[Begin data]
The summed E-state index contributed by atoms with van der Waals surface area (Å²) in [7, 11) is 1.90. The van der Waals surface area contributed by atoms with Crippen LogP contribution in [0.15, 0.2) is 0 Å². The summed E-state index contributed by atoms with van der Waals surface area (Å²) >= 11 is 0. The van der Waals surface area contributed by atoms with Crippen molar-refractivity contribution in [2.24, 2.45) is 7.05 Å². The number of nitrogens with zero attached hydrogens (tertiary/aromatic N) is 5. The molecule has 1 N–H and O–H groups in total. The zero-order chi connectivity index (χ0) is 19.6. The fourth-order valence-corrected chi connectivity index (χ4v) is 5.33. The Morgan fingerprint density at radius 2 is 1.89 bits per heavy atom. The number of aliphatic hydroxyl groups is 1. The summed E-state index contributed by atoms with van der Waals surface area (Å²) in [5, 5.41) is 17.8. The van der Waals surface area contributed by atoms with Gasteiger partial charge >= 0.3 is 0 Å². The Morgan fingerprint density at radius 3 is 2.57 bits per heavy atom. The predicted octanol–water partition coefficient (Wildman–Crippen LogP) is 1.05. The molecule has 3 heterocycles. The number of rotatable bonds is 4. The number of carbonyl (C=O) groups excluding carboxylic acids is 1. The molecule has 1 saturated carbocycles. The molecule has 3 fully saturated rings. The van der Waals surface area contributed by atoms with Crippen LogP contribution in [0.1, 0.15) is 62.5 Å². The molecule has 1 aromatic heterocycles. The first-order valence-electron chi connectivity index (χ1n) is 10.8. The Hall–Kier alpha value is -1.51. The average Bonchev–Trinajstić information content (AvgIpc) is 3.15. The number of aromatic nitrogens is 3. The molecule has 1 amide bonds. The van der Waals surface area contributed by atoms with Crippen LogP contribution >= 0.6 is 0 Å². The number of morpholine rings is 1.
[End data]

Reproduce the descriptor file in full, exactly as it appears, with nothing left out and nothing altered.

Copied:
The summed E-state index contributed by atoms with van der Waals surface area (Å²) in [7, 11) is 1.90. The van der Waals surface area contributed by atoms with Crippen LogP contribution in [0.15, 0.2) is 0 Å². The summed E-state index contributed by atoms with van der Waals surface area (Å²) >= 11 is 0. The van der Waals surface area contributed by atoms with Crippen molar-refractivity contribution in [2.24, 2.45) is 7.05 Å². The number of nitrogens with zero attached hydrogens (tertiary/aromatic N) is 5. The molecule has 1 N–H and O–H groups in total. The zero-order chi connectivity index (χ0) is 19.6. The fourth-order valence-corrected chi connectivity index (χ4v) is 5.33. The Morgan fingerprint density at radius 2 is 1.89 bits per heavy atom. The number of aliphatic hydroxyl groups is 1. The summed E-state index contributed by atoms with van der Waals surface area (Å²) in [5, 5.41) is 17.8. The van der Waals surface area contributed by atoms with Gasteiger partial charge >= 0.3 is 0 Å². The Morgan fingerprint density at radius 3 is 2.57 bits per heavy atom. The predicted octanol–water partition coefficient (Wildman–Crippen LogP) is 1.05. The molecule has 3 heterocycles. The number of rotatable bonds is 4. The number of carbonyl (C=O) groups excluding carboxylic acids is 1. The molecule has 1 saturated carbocycles. The molecule has 3 fully saturated rings. The van der Waals surface area contributed by atoms with Crippen LogP contribution in [0.1, 0.15) is 62.5 Å². The molecule has 1 aromatic heterocycles. The first-order valence-electron chi connectivity index (χ1n) is 10.8. The Hall–Kier alpha value is -1.51. The average Bonchev–Trinajstić information content (AvgIpc) is 3.15. The number of aromatic nitrogens is 3. The molecule has 1 amide bonds. The van der Waals surface area contributed by atoms with Crippen LogP contribution >= 0.6 is 0 Å². The number of morpholine rings is 1.